The money value of the UNI tokens Julie receives for holding UNI tokens is assessable income at the time the tokens are derived. The cost base of the airdropped tokens will be their market value at the time they were derived.

c. Crypto as a personal use asset

A cryptocurrency is considered a personal use asset if used to purchase items for personal use or consumption.

Cryptocurrency is not a personal use asset if it is kept or used mainly:

– As an investment
– In a profit-making scheme
– In the course of carrying on a business

When you purchase cryptocurrency within a short period of time for the purpose of personal use or consumption, the cryptocurrency is more likely to be a personal use asset.

However, where the cryptocurrency is acquired and held for some time before any such transactions are made it is less likely that the cryptocurrency is a personal use asset.

The cryptocurrency will not be a personal use asset:

– When you have to exchange your crypto into Australian dollars.
– If you have to use a payment gateway to purchase items on your behalf

The relevant time for working out if an asset is a personal use asset is at the time of its disposal.

During a period of ownership, the way that cryptocurrency is kept or used may change. The longer a cryptocurrency is held, the less likely it is that it will be a personal use asset.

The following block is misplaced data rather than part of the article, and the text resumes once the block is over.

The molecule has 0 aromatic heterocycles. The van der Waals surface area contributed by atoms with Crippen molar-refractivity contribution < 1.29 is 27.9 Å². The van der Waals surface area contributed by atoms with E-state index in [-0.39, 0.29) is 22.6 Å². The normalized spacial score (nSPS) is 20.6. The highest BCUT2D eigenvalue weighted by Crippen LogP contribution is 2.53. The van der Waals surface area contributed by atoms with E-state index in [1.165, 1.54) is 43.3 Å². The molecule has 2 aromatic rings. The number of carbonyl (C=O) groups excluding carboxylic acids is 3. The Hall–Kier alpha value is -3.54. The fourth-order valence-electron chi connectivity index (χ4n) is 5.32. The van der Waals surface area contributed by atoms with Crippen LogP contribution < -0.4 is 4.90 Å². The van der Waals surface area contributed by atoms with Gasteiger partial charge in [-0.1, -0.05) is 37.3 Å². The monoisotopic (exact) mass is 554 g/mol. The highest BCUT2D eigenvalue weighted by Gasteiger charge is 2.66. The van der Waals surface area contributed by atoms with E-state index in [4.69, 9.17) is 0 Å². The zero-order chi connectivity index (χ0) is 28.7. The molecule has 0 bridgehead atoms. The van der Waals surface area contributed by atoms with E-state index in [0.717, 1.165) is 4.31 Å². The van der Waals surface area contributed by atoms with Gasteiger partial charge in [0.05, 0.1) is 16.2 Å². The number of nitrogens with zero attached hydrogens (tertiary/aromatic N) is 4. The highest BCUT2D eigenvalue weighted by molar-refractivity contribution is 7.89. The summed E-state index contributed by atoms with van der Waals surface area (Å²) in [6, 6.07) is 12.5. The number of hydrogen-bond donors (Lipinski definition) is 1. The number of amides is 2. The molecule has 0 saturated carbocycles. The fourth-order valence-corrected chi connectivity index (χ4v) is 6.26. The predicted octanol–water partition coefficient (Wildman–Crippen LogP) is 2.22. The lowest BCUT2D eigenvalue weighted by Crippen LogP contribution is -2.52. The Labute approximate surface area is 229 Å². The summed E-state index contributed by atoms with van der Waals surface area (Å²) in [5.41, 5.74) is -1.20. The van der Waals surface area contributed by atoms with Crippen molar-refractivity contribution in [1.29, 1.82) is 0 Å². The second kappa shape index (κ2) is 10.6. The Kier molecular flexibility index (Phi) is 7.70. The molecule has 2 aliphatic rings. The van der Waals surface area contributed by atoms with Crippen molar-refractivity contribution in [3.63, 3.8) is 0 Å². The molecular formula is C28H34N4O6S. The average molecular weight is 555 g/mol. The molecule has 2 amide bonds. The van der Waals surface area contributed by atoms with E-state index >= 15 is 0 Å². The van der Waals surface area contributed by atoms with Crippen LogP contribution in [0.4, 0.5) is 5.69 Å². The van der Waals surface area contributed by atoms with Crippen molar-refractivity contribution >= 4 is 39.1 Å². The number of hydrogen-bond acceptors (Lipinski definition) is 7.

Note:

Only capital gains you make from personal use assets acquired for less than $10,000 are disregarded for CGT purposes. However, all capital losses you make on personal use assets are disregarded.

Example:

Doris wants to attend a concert. The concert provider offers discounted ticket prices for payments made in cryptocurrency. Doris pays $300 to acquire cryptocurrency and uses the cryptocurrency to pay for the tickets on the same day.

Under the circumstances in which Doris acquired and used the cryptocurrency, the cryptocurrency is a personal use asset.

8. Classifications

Incoming transactions / deposit:

Classification type (incoming transaction)Taxable or not taxable?Definition of Cost basis
No classificationTaxable incomeCost basis: Market value on the sell date
Buy trade (incoming side)Not taxableCost basis: Market value on the sell date
OTC trade (incoming side)Not taxableCost basis: Market value on the sell date
ICO trade (incoming side)Not taxableCost basis: Market value on the sell date
Hardfork Not taxable Cost basis: Market value on the sell date
Airdrop Not taxable Cost basis: Market value on the sell date
Mining (as a hobby)* Not taxable Cost basis: Market value on the sell date
Bounty Taxable income Cost basis: Market value on the sell date
Masternode incomeTaxable income Cost basis: Market value on the sell date
Staking IncomeTaxable income Cost basis: Market value on the sell date
Received giftNot taxable Cost basis: Market value on the sell date
Swap (DEX) (Incoming)Not taxableCost basis: Value of the receiving date.(if there is an amount on the sell side, you can select it as OTC and use the proceeds from the sell side)